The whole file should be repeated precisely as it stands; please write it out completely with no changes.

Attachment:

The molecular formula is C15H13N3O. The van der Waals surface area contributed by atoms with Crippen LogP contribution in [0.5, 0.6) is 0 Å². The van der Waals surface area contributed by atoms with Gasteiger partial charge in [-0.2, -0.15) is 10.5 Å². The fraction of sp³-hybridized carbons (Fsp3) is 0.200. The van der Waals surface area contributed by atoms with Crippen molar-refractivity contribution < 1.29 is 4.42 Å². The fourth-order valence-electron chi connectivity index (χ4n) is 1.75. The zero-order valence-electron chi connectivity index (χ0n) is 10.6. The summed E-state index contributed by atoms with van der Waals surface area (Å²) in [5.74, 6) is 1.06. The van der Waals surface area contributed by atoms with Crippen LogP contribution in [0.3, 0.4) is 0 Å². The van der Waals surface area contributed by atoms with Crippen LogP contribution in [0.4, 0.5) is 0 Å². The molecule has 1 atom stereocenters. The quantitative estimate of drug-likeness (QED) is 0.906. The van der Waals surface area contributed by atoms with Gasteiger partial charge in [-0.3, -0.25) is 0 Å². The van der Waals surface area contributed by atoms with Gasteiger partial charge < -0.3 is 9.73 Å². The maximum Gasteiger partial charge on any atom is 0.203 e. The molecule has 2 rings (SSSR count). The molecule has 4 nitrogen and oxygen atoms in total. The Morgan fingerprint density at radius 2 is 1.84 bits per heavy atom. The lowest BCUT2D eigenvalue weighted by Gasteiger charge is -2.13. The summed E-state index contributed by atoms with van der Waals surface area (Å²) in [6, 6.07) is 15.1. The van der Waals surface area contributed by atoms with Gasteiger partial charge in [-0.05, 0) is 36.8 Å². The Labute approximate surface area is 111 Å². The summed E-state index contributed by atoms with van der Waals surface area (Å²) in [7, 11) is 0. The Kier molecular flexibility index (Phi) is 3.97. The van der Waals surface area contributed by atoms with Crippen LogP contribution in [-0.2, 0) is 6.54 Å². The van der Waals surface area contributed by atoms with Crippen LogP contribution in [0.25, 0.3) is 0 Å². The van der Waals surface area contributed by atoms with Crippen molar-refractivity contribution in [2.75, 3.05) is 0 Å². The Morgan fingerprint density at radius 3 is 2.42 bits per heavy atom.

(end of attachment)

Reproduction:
The molecular formula is C15H13N3O. The van der Waals surface area contributed by atoms with Crippen LogP contribution in [0.5, 0.6) is 0 Å². The van der Waals surface area contributed by atoms with Gasteiger partial charge in [-0.2, -0.15) is 10.5 Å². The fraction of sp³-hybridized carbons (Fsp3) is 0.200. The van der Waals surface area contributed by atoms with Crippen molar-refractivity contribution < 1.29 is 4.42 Å². The fourth-order valence-electron chi connectivity index (χ4n) is 1.75. The zero-order valence-electron chi connectivity index (χ0n) is 10.6. The summed E-state index contributed by atoms with van der Waals surface area (Å²) in [5.74, 6) is 1.06. The van der Waals surface area contributed by atoms with Crippen LogP contribution in [0.3, 0.4) is 0 Å². The van der Waals surface area contributed by atoms with Crippen LogP contribution in [0.4, 0.5) is 0 Å². The molecule has 1 atom stereocenters. The quantitative estimate of drug-likeness (QED) is 0.906. The van der Waals surface area contributed by atoms with Gasteiger partial charge in [-0.3, -0.25) is 0 Å². The van der Waals surface area contributed by atoms with Gasteiger partial charge < -0.3 is 9.73 Å². The maximum Gasteiger partial charge on any atom is 0.203 e. The molecule has 2 rings (SSSR count). The molecule has 4 nitrogen and oxygen atoms in total. The Morgan fingerprint density at radius 2 is 1.84 bits per heavy atom. The lowest BCUT2D eigenvalue weighted by Gasteiger charge is -2.13. The summed E-state index contributed by atoms with van der Waals surface area (Å²) in [6, 6.07) is 15.1. The van der Waals surface area contributed by atoms with Gasteiger partial charge in [-0.05, 0) is 36.8 Å². The Labute approximate surface area is 111 Å². The summed E-state index contributed by atoms with van der Waals surface area (Å²) in [7, 11) is 0. The Kier molecular flexibility index (Phi) is 3.97. The van der Waals surface area contributed by atoms with Crippen LogP contribution in [-0.2, 0) is 6.54 Å². The van der Waals surface area contributed by atoms with Crippen LogP contribution in [0.25, 0.3) is 0 Å². The van der Waals surface area contributed by atoms with Crippen molar-refractivity contribution in [2.75, 3.05) is 0 Å². The Morgan fingerprint density at radius 3 is 2.42 bits per heavy atom.